It used to be that you could taste their wines by appointment only at their Chiricahua Mountain foothills tasting room. Wine lovers will be able to sample their Three Sisters Syrah, Two Reds Grenache, Best Friends Chardonnay and Rock Creek Rosé vintages.

The Keeling-Schaefer Vineyards tasting room is in the former Willcox Bank and Trust Building, which was built in 1917 and sits next to Willcox’s famous Rex Allen Museum on Railroad Avenue. The wine library will be housed in what used to be the bank vault.

Hours for the tasting room are 11 a.m. to 4 p.m., Thursday through Sunday.

Details: Keeling-Schaefer Vineyards, 154 Railroad Avenue, Willcox, AZ, 520-824-2500, www.KeelingSchaeferVineyards.com.

For nearby accommodations or other attractions in the area, call the Willcox Chamber of Commerce at 1-520-384-2272.

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Wine Tasting Rooms to open in Willcox, Ariz.

One of the wines available at the Carlson Creek grand opening Feb. 13.Carlson Creek Vineyards tasting room will have its grand opening celebration Feb. 13. Located on Railview Avenue just across the railroad tracks from the Rex Allen Museum, it will feature four wine varietals, a Syrah, Chardonnay, Cabernet Sauvignon and Sangiovese.

The vineyard is family owned and operated. Robert Carlson is the winemaker; his brother John will manage the tasting room, and father, Bob, directs the farming operations. Robert Carlson’s sister and mother are also involved. Robert, Bob and John Carlson have completed viticulture and winemaking classes at University of California Davis. Their first vintages are from grapes they purchased grapes from their Cochise County neighbors. In 2009, they planted their first vines, which they will harvest in 2011. Initially, they will plant grapes on 16 of the 80 acres they own in Cochise County.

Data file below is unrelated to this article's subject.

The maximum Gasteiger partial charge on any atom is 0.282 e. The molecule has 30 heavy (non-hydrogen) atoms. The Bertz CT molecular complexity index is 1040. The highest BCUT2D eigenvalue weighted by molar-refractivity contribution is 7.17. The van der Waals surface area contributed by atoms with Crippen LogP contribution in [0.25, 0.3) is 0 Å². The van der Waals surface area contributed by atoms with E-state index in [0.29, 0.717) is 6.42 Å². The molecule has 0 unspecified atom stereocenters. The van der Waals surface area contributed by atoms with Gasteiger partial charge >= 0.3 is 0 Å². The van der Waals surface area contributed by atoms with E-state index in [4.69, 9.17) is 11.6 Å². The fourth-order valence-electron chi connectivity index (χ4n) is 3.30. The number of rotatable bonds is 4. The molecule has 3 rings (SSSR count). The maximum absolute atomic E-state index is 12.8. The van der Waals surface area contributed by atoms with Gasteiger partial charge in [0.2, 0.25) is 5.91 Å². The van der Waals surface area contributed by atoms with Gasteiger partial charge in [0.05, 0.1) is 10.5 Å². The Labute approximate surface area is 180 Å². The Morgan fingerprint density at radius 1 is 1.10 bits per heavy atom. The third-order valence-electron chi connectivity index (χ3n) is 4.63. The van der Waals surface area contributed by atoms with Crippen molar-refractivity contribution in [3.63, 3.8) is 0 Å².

Details: Carlson Creek Vineyards, 115 Railview Ave., Willcox, Arizona, 520-776-3000. www.CarlsonCreek.com

Wine from Keeling-Schaefer VineyardsAnother tasting room, Keeling-Schaefer Vineyards, will open in 2010. It used to be that you could taste their wines by appointment only at their Chiricahua Mountain foothills tasting room. Owners Rod Keeling and Jan Schaefer are hard at work on their downtown Willcox location. Visitors will be able to sample their Three Sisters Syrah, Two Reds Grenache, Best Friends Chardonnay and Rock Creek Rosé vintages.

The Keeling-Schaefer Vineyards tasting room is in the former Willcox Bank and Trust Building, which was built in 1917 and sits next to Willcox’s famous Rex Allen Museum on Railroad Avenue. The wine library will be housed in what used to be the bank vault.

Details: Keeling-Schaefer Vineyards, Railroad Avenue, Willcox, AZ, 520-824-2500, www.KeelingSchaeferVineyards.com.

For nearby accommodations or other attractions in the area, call the Willcox Chamber of Commerce at 1-520-384-2272.